"Meet Farzana. She's the principal of Sha Shaheed School, a school for girls who missed years of their education during the five years of the Taliban's rule. The school is one of nine supported by CARE's Out of School Girls Project that provides fast-track education for girls by teaching two years in one. During the Taliban years, Farzana and her family fled to Pakistan, and she was able to work. However, after September 11th, her family moved back to Kabul and Farzana was able to keep working. She's 28 years old and single, which is unusual for a woman her age in Afghanistan, and lives with her father. While her brothers and sisters are all married, she tells us that her father is open minded and encourages her to pursue her career.

"The Sha Shaheed School teaches 360 girls who come in six days a week, either for the morning or afternoon, for their classes. Most of the girls are between 10-14 years old and were in school before Taliban, but had to stop going to school for five years when the Taliban didn't allow girls to be educated. These girls are now much older that the kids in their grade and CARE aims to provide a fast-track education so they can rejoin the school system at the appropriate age."

For Victor Davis Hanson fans, this profile of what it calls The Sage of Fresno appears in the Digest of the Hoover Institution. It was written by Jonathan Kay, who is a Hoover fellow and the managing editor of Canada's National Post. He sets the scene this way: "Farmer and classicist in equal measure, Hanson has led something of a double life. But read his work and it becomes clear that the two identities are intimately joined. From his early books on the Peloponnesian campaigns to his widely read post-9/11 essays on Afghanistan and Iraq, the connection between agriculture and war emerges as a constant theme."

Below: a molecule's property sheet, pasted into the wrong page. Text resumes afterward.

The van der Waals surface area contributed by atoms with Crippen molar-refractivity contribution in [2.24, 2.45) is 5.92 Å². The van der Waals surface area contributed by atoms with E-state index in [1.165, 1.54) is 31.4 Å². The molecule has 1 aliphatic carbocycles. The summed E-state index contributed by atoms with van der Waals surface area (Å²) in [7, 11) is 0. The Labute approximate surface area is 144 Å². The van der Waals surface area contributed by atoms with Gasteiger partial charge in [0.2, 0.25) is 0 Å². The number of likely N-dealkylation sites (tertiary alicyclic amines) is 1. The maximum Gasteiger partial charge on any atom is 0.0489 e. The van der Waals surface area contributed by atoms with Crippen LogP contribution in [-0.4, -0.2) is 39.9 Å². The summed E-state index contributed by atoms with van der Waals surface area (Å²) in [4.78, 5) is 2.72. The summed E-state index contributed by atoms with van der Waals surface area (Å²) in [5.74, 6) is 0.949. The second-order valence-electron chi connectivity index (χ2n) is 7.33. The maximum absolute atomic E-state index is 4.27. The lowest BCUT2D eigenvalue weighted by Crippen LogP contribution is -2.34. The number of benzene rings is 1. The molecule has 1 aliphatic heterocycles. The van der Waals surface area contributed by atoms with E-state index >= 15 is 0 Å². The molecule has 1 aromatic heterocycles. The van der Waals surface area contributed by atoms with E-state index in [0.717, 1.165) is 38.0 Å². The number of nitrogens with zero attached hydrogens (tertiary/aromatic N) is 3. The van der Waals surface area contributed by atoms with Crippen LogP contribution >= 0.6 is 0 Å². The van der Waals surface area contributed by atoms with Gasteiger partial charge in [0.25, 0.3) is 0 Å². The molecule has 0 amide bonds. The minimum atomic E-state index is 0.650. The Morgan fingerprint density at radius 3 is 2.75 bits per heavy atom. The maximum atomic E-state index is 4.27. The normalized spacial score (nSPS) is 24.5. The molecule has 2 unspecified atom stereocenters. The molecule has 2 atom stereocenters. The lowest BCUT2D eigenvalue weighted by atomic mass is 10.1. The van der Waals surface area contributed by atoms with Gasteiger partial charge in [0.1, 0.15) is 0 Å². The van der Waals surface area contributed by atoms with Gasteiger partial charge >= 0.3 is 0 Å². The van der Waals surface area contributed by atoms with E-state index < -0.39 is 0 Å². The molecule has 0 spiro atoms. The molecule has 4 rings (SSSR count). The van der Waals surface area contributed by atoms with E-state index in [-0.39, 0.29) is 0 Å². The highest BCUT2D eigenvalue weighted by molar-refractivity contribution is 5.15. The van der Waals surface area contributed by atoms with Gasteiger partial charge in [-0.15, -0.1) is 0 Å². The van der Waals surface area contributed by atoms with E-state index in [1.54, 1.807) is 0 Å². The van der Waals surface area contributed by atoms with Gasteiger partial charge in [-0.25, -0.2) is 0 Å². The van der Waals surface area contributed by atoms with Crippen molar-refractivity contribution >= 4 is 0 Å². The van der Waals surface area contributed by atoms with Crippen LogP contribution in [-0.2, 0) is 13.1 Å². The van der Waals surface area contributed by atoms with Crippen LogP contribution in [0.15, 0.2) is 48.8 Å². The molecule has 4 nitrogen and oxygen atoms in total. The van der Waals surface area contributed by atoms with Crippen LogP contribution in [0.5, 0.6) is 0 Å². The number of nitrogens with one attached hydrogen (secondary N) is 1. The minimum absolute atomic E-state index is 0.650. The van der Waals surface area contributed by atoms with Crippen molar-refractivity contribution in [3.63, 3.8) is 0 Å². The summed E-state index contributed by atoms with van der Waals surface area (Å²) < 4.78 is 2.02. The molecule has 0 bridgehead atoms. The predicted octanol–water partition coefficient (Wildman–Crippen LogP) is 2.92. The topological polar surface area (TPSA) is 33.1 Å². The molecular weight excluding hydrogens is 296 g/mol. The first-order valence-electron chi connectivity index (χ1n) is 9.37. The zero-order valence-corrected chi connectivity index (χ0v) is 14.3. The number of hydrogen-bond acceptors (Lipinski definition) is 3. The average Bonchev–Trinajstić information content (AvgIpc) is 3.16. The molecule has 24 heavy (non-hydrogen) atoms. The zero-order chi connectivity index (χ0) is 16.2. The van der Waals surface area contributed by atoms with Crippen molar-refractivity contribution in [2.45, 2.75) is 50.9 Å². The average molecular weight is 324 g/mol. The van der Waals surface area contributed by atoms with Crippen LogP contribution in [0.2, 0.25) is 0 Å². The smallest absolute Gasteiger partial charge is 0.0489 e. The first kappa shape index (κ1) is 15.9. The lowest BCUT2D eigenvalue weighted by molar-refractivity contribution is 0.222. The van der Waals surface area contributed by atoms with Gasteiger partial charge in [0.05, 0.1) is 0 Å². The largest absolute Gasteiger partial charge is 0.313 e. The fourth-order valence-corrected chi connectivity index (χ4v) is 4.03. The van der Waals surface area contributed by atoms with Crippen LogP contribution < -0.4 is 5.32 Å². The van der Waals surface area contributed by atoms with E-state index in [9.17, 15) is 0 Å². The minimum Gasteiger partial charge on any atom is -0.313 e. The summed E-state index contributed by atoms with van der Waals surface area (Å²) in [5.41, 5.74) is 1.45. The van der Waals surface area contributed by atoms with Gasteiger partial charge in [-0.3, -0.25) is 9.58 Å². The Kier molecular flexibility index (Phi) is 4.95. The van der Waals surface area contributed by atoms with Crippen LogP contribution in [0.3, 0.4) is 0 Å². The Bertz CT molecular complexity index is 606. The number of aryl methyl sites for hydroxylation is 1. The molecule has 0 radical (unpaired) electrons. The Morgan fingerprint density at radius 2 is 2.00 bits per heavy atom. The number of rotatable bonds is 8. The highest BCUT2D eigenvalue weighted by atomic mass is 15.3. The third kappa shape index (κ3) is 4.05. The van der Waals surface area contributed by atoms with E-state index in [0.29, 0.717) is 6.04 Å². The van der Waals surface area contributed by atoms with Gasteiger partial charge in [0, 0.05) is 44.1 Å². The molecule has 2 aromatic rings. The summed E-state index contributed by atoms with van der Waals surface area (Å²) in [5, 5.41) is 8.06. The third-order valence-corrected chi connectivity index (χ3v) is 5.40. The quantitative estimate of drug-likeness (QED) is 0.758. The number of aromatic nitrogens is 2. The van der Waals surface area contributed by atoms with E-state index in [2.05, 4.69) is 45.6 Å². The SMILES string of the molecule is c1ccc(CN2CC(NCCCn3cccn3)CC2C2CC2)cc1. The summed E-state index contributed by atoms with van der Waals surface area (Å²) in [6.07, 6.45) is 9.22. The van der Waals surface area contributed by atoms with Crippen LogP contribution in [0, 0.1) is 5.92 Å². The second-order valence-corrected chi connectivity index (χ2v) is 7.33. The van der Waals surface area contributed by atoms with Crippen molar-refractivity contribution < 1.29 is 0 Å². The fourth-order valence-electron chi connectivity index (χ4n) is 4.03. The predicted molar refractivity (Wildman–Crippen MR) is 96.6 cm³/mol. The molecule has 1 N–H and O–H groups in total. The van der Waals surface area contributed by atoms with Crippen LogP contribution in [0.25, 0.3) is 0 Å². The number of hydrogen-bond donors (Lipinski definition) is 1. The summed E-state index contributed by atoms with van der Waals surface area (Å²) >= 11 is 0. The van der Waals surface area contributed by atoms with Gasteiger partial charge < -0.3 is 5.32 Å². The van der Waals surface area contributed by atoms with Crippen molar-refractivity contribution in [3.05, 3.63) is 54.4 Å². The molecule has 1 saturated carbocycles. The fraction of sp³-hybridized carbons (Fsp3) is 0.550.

Mohammed al Gerbouzi (the Guardian is now using the spelling el Guerbozi), the Moroccan national who was named by the British Police as a man they wanted to talk to in connection with the 7/7 bombings, has surfaced, saying he had nothing to do with it. Gerbouzi/Guerbozi told the newspaper he had no idea what all the fuss was about. He had never been involved in terrorism and condemned the attacks. He said that far from being on the run from the British authorities over the past year, he was treated in March by the NHS for a leg complaint at St Mary's hospital, in London.

Meantime, the Independent says it has learned that "About 30 al-Qa'ida fighters and sympathisers have been identified by counter-terrorism officers as the most likely suspects behind the London bombings. The mixture of foreign and British-born suspects are being investigated as part of a massive inquiry to track down those responsible for last Thursday's attacks. The cell responsible is believed to number from four to 12 people, anti-terrorist sources have revealed."